The costs of keeping global warming below 1.5°C would exceed the economic benefits up through the year 2100, according to a new study.

Why it matters: One of the biggest challenges to climate action is time delay: we need to pay now to reduce greenhouse gas emissions, but we won’t experience the full benefits of those actions for generations into the future.

By the numbers: In the study, published in PLOS One, researchers project keeping warming below 1.5°C would result in a net loss to the global economy of approximately $40 trillion through 2100, compared to policies that would keep warming to 2°C.

That’s because “transitioning from energy-dense fossil fuels back to more dilute and intermittent renewable sources of energy like solar and wind requires more in terms of land, human time and machinery to produce the same amount of energy,” Patrick Brown, a climate scientist and a co-author of the paper, tweeted.

That lowers general economic well-being, which in turn tends to fall hardest on the poorest in the world.

Between the lines: By the 22nd century, however, as the potential effects of climate change continue to compound, the benefits of stronger climate action begin to exceed the economic costs.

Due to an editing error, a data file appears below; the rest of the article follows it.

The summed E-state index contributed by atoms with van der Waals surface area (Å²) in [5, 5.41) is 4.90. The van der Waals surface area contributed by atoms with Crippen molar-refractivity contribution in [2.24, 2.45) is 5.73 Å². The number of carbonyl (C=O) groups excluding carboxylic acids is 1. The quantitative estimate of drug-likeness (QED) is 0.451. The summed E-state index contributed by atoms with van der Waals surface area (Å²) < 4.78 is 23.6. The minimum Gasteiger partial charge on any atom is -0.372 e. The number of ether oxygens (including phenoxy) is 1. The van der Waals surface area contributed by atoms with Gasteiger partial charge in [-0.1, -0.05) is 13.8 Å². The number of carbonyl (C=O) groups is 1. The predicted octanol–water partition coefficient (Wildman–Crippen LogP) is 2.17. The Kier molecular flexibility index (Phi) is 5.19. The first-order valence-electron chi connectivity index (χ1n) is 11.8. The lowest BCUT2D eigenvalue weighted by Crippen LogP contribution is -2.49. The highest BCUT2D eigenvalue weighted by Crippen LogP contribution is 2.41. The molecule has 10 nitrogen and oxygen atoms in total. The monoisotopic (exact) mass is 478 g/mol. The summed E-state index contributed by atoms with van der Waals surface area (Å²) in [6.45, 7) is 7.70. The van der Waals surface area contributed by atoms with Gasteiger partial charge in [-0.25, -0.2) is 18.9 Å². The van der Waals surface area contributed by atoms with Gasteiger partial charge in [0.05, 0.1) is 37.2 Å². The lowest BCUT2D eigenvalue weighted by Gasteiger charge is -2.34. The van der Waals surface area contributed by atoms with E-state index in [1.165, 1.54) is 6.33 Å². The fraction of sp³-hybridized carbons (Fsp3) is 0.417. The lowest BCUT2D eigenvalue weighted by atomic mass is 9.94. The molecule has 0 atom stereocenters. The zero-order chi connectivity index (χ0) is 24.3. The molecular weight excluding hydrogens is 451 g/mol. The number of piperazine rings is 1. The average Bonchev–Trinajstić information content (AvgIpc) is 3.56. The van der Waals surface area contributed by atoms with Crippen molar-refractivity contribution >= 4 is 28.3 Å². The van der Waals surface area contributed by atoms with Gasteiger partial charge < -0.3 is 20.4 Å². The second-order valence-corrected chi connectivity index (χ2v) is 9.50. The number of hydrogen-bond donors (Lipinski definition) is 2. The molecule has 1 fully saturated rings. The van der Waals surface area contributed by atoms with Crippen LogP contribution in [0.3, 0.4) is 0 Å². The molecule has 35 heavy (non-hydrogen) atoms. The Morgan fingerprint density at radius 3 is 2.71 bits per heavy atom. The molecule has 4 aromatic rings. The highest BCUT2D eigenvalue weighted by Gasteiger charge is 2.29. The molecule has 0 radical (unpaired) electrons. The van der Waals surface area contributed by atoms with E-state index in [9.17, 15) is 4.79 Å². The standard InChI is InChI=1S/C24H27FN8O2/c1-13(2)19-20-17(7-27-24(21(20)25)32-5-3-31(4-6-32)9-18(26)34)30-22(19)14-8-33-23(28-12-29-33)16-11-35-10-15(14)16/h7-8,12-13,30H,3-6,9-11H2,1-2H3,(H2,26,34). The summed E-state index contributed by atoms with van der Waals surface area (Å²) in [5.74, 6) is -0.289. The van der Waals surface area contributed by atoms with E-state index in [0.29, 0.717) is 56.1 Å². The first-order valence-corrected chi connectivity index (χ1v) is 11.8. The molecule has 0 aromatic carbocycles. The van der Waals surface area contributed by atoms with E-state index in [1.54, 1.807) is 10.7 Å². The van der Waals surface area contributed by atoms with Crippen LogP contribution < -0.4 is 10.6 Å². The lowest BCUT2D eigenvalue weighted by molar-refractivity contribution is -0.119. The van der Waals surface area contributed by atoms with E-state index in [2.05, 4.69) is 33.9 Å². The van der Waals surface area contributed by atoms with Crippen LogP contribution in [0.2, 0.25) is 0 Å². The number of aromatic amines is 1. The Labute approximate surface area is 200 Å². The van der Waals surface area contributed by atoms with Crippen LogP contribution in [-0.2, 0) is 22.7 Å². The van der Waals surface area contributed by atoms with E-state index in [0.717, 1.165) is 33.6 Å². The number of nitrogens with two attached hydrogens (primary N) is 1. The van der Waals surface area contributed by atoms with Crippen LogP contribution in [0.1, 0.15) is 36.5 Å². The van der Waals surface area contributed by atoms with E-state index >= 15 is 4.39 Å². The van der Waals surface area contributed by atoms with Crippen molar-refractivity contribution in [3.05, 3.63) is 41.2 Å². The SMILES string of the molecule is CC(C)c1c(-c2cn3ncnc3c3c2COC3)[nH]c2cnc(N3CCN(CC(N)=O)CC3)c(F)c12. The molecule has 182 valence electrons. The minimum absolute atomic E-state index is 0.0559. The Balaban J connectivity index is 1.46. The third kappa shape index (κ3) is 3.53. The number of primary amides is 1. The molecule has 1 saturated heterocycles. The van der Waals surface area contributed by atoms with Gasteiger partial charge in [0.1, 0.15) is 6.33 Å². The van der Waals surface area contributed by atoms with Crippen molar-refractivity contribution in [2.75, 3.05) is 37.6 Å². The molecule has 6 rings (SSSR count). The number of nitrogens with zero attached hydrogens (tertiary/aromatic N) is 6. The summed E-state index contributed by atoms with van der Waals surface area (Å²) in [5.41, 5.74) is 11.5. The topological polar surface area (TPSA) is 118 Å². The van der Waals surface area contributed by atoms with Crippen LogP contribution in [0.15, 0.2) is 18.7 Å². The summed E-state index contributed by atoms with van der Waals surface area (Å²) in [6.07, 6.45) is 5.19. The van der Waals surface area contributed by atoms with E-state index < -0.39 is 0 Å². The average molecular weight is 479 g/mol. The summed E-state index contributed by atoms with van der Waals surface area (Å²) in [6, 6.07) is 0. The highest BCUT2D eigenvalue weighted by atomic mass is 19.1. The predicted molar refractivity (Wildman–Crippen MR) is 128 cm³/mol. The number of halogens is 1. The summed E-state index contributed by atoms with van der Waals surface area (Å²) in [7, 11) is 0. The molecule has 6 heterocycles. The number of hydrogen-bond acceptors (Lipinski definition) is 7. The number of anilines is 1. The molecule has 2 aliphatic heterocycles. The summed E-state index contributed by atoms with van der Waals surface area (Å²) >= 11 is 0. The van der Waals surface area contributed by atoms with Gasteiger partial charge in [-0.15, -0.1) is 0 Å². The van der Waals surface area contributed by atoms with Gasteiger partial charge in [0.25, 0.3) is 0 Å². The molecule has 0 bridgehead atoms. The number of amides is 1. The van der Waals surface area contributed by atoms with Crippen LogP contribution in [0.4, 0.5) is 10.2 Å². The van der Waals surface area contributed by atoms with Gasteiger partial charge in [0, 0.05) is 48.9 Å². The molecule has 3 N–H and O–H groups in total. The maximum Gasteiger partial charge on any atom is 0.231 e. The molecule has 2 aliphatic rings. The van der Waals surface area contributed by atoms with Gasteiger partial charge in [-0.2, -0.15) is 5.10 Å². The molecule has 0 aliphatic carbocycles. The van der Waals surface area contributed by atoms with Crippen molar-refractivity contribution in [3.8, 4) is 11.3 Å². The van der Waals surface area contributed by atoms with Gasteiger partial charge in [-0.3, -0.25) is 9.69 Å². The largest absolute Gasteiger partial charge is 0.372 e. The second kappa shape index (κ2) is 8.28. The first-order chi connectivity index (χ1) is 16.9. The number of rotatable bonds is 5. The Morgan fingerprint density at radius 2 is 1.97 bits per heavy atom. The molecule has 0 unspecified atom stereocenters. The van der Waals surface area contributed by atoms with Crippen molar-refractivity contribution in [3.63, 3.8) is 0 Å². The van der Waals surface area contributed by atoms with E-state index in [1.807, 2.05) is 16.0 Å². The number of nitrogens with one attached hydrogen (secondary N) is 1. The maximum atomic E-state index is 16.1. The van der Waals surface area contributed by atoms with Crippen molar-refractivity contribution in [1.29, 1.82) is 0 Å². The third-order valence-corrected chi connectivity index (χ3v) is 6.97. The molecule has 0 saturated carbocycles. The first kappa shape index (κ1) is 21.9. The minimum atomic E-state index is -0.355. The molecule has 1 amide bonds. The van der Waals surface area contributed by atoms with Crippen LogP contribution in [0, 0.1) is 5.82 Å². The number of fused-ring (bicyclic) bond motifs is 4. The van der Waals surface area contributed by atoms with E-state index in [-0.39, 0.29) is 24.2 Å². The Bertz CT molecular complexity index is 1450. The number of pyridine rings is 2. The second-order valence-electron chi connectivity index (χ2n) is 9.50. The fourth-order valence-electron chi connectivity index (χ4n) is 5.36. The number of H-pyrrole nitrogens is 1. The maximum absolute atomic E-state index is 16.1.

By 2300, the researchers calculate the net benefits would reach thousands of trillions of dollars.

The big picture: Because CO2 warms the atmosphere for decades to centuries, there’s a built-in time delay to the physics of climate change that in turn reinforces political obstacles to action.

When we pay to reduce carbon emissions now, the full effects aren’t felt until the future, which means the present generation has to sacrifice to help save the next ones.

Yes, but: The authors admit climate change will have major costs that are difficult to fit into an economic model, like widespread biodiversity loss, while cutting carbon emissions could have more immediate co-benefits beyond climate change, like reducing toxic levels of air pollution.

The bottom line: There are many reasons why climate change is considered a wicked problem, but its time delay is one of the wickedest.

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